May 01, 2019

Jacob Thacke Takes a Patriotic Path to Success

By Lori Draz and Jake Thacke

Jake Jacob Thacke Colts neck ROTC

Welcome to Teen Scene. Each month our young authors write, in their own voice, stories that will educate and inform fellow students and parents. If you are a teen who would like to write your story, contact The Journal. We’ll help you polish it up, so don’t worry, let’s just get to sharing.

This month’s author is 17-year-old Jacob “Jake” Thacke, a senior in the Colts Neck High School ROTC program. During a time when college entry scams are being exposed, Thacke has chosen a different path. He has enlisted in the U.S. Navy with hopes of becoming an armorer or a special warfare EOD technician. He will be entering as an E-3 because of his four years in NJROTC. This brave, young patriot didn’t let any obstacle stop him from pursuing his dreams of service to our country. Thacke is scheduled to ship out Aug. 27 but is hoping for an even earlier date. He is a remarkable member of our community, and we send him prayers and gratitude for his service. Here is Thacke’s story:

Everyone makes choices in life. Good, great, bad or ugly, we must live with them. I believe high school is where we make some of the dumbest, yet some of the most foundational, choices. I don’t have much experience outside of being a kid, but I have learned some things along the way. As an eighth grader, I wanted to be a fighter pilot for the world’s greatest military. To reach that goal, I decided to join a military program that just might give me the edge in college. Working not even close to my hardest to get average grades freshman year set me back more than I am proud to admit. As an upcoming sophomore, I struggled. Barely staying afloat academically and doing minimal effort in everything I did put me in the disadvantaged position nobody wants. I was ranked near the bottom of my class and had no idea if colleges would accept me.

In high school, standardized tests occur more often than fire drills, and we are slammed with knowledge we will never use again. The Armed Services Vocational Aptitude Battery (ASVAB) isn’t one of those tests. It tests every form of knowledge from basic math skills to nuclear science and is given as an option to students of Colts Neck High School. I took this test because I was writing an English essay in class that day and I needed a good reason to put off yet another item on my year-long to-do list. Taking this test did help me, it showed me that I wasn’t using anywhere near my full potential. Our teacher was handing out 50s and 60s to half the class, with the occasional 70 and rare 80.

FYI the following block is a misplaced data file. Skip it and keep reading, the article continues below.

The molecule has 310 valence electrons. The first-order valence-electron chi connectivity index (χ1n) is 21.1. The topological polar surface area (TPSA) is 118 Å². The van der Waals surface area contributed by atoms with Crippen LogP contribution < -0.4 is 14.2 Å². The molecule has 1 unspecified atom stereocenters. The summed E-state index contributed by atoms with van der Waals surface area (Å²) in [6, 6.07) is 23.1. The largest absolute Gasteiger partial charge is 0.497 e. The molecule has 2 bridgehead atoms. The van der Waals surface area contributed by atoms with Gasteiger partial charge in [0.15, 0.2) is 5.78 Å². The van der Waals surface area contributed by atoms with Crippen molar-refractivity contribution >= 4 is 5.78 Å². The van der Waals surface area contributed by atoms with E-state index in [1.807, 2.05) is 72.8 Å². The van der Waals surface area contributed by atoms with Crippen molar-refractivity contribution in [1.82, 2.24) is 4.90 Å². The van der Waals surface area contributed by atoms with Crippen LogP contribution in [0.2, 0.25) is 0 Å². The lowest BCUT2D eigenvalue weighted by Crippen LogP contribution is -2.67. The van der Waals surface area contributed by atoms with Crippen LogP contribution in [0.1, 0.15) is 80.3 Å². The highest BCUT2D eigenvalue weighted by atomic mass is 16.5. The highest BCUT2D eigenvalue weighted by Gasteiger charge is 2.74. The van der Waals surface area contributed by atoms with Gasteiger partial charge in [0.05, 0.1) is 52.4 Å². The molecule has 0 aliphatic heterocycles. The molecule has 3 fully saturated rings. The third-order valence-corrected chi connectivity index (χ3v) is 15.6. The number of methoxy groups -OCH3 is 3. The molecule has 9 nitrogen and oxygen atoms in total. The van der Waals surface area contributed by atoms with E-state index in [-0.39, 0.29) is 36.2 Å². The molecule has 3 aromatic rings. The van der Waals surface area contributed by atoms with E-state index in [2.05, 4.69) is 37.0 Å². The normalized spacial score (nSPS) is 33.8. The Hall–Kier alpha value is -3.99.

I could feel the disappointment on his face when he looked at my score. My teacher looked at me, laughed and slapped it on my desk. “Didn’t know they gave scores that high.” I had scored a 92. The test seemed easy to me, but no way was it that easy. Nobody with my GPA gets above a 60.

Throughout the upcoming weeks, my senior naval science instructor USMC Ret. Maj. Penczak invited me to an academic practice. The grin on his face could have touched both coastlines. “It may take some time, but we always find the smart ones.” Until this point in my life, I never believed someone when they called me smart. I had a whole new demeanor. I did my work – not always on time – but it got done. I was studying my butt off because I didn’t want to let my teammates down. I went full nerd for a little while, and though I still don’t think being smart is my greatest trait, it sure has gotten me pretty far. I now compete year-round nationally in multiple academic competitions, and I’m honored to be the captain of our unit’s academic team. I have traveled as far west as Tucson, Arizona, and as far south as Pensacola, Florida.

The choices I made in my high school career shaped me to be the man I am today. I was always patriotic, always a little daring, never smart, never hardworking and never confident. Thanks to the work I put into my years here, I have learned how to think like an intelligent adult, with ideas that aren’t always mainstream but are – more times than not – morally right. I have learned the value of hard work and that your actions will always be truer than your words.

Intelligence isn’t something to hide but something to use in every aspect or your life. I am, by no means, the smartest guy around, and I don’t try to be. What I try to do is work hard, think harder and be confident in whatever I pursue. My choices still haven’t gotten me into college and haven’t even gotten me into the top 50 percent of my graduating class. What they have done is opened a new door – one where college isn’t necessary right away. Instead of applying for college as a junior, I enlisted in the world’s greatest military, where I qualified to fix tanks, fly planes and even work on nuclear reactors. So instead of attending a four-year college like most of my peers, I will be enlisted in the U.S. Navy with plans to get my college degree and become the most fearless, confident and forward thinking officer I can be.